unfolds in greater richness, he commands more veneration from us, without losing any of our affection. As we witness his steadily increasing lustre, we think of that beautiful Scripture image, the path of the Just is as a shining light, that shineth more and more unto the perfect day. From being an unwary Pilgrim, just setting out, with all the rags of the City of Destruction about him, and the burden of guilt bending him down, he becomes that delightful character, an experienced Christian; with the robe given him by the Shining Ones, shining brighter and brighter, and the roll of assurance becoming clearer, and courage more confirmed and steady, and in broader and broader light Heaven reflected from his countenance. We go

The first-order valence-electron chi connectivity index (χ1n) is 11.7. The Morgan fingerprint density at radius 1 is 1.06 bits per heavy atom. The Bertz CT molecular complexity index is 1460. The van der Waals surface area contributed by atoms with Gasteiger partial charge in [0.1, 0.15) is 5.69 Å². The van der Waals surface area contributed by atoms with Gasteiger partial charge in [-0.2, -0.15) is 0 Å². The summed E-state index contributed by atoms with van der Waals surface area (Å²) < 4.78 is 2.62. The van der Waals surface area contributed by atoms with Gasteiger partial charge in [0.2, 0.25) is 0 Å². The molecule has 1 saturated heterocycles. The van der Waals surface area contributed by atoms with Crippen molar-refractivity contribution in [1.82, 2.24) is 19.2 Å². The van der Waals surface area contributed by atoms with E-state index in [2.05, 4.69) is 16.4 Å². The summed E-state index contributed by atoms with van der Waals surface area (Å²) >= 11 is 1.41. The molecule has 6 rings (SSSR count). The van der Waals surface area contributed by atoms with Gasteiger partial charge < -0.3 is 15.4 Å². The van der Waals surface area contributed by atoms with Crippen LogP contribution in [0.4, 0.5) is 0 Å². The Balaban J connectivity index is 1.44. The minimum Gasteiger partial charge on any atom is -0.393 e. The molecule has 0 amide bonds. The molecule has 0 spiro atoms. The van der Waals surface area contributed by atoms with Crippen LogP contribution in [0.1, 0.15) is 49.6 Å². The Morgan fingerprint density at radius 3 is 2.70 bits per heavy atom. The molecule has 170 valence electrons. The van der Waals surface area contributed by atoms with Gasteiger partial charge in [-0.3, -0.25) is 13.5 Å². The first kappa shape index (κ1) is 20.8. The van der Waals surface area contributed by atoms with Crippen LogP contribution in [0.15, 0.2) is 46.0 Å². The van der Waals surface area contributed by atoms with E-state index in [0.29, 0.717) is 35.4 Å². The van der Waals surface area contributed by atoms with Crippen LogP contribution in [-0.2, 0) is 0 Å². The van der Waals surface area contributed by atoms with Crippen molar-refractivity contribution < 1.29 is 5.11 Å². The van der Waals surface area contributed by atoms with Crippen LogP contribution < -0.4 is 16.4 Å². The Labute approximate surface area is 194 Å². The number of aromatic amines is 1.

with him in his Pilgrimage all the way. We enter the Interpreter's house ; we see all the varieties which the Lord of the Way keeps there for the entertainment of the Pilgrims; we solemnly gaze on that terrible picture of the Man of Despair ; we tremble as we listen to the Dream of the Judgment; and the description of that venturous man that cut his way through the armed men, and won eternal glory, ravishes our hearts. Then we leave the house comforted and refreshed, and proceed on our way; we climb the bill Difficulty, we rest in the Arbour, and lose our roll, and come back weeping and seeking for it; in this much time is lost, and the night comes on, and we are fearful of the darkness. We tremble and weep for Christian in his dreadful fight with Apollyon, in the Valley of Humiliation; we rejoice in the radiant smile that at length breaks out from his distressed sonl over his